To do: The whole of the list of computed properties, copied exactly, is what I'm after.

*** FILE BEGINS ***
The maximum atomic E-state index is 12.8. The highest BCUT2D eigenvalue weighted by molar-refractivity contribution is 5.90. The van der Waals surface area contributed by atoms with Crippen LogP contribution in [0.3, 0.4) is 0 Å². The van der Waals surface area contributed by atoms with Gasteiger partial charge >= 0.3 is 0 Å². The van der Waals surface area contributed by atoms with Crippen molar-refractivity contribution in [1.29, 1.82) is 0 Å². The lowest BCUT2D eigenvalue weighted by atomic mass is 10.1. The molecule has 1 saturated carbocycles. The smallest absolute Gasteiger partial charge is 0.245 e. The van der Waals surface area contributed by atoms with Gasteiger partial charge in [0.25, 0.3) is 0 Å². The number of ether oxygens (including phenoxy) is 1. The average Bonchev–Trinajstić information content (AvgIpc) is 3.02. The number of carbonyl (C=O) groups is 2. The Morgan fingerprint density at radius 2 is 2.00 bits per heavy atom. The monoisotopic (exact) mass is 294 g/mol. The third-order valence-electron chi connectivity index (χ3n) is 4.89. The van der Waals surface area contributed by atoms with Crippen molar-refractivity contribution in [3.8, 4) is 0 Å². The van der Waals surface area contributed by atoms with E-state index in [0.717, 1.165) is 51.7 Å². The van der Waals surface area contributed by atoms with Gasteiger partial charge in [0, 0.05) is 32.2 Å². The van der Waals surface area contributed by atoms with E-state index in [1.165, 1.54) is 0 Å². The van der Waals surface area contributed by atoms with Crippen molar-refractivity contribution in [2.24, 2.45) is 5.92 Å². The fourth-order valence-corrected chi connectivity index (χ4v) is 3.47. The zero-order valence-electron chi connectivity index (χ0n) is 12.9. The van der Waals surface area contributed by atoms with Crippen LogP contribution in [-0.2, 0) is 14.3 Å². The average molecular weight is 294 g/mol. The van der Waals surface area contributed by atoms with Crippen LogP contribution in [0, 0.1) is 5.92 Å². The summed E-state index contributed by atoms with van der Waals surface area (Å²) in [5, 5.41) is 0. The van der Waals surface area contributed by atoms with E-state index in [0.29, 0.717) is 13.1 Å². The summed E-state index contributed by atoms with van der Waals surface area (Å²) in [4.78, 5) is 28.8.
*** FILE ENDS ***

The maximum atomic E-state index is 12.8. The highest BCUT2D eigenvalue weighted by molar-refractivity contribution is 5.90. The van der Waals surface area contributed by atoms with Crippen LogP contribution in [0.3, 0.4) is 0 Å². The van der Waals surface area contributed by atoms with Gasteiger partial charge >= 0.3 is 0 Å². The van der Waals surface area contributed by atoms with Crippen molar-refractivity contribution in [1.29, 1.82) is 0 Å². The lowest BCUT2D eigenvalue weighted by atomic mass is 10.1. The molecule has 1 saturated carbocycles. The smallest absolute Gasteiger partial charge is 0.245 e. The van der Waals surface area contributed by atoms with Gasteiger partial charge in [0.25, 0.3) is 0 Å². The number of ether oxygens (including phenoxy) is 1. The average Bonchev–Trinajstić information content (AvgIpc) is 3.02. The number of carbonyl (C=O) groups is 2. The Morgan fingerprint density at radius 2 is 2.00 bits per heavy atom. The monoisotopic (exact) mass is 294 g/mol. The third-order valence-electron chi connectivity index (χ3n) is 4.89. The van der Waals surface area contributed by atoms with Crippen molar-refractivity contribution in [3.8, 4) is 0 Å². The van der Waals surface area contributed by atoms with E-state index in [0.717, 1.165) is 51.7 Å². The van der Waals surface area contributed by atoms with Gasteiger partial charge in [0, 0.05) is 32.2 Å². The van der Waals surface area contributed by atoms with E-state index in [1.165, 1.54) is 0 Å². The van der Waals surface area contributed by atoms with Crippen molar-refractivity contribution in [2.24, 2.45) is 5.92 Å². The fourth-order valence-corrected chi connectivity index (χ4v) is 3.47. The zero-order valence-electron chi connectivity index (χ0n) is 12.9. The van der Waals surface area contributed by atoms with Crippen LogP contribution in [-0.2, 0) is 14.3 Å². The average molecular weight is 294 g/mol. The van der Waals surface area contributed by atoms with Crippen LogP contribution in [0, 0.1) is 5.92 Å². The summed E-state index contributed by atoms with van der Waals surface area (Å²) in [5, 5.41) is 0. The van der Waals surface area contributed by atoms with E-state index in [0.29, 0.717) is 13.1 Å². The summed E-state index contributed by atoms with van der Waals surface area (Å²) in [4.78, 5) is 28.8.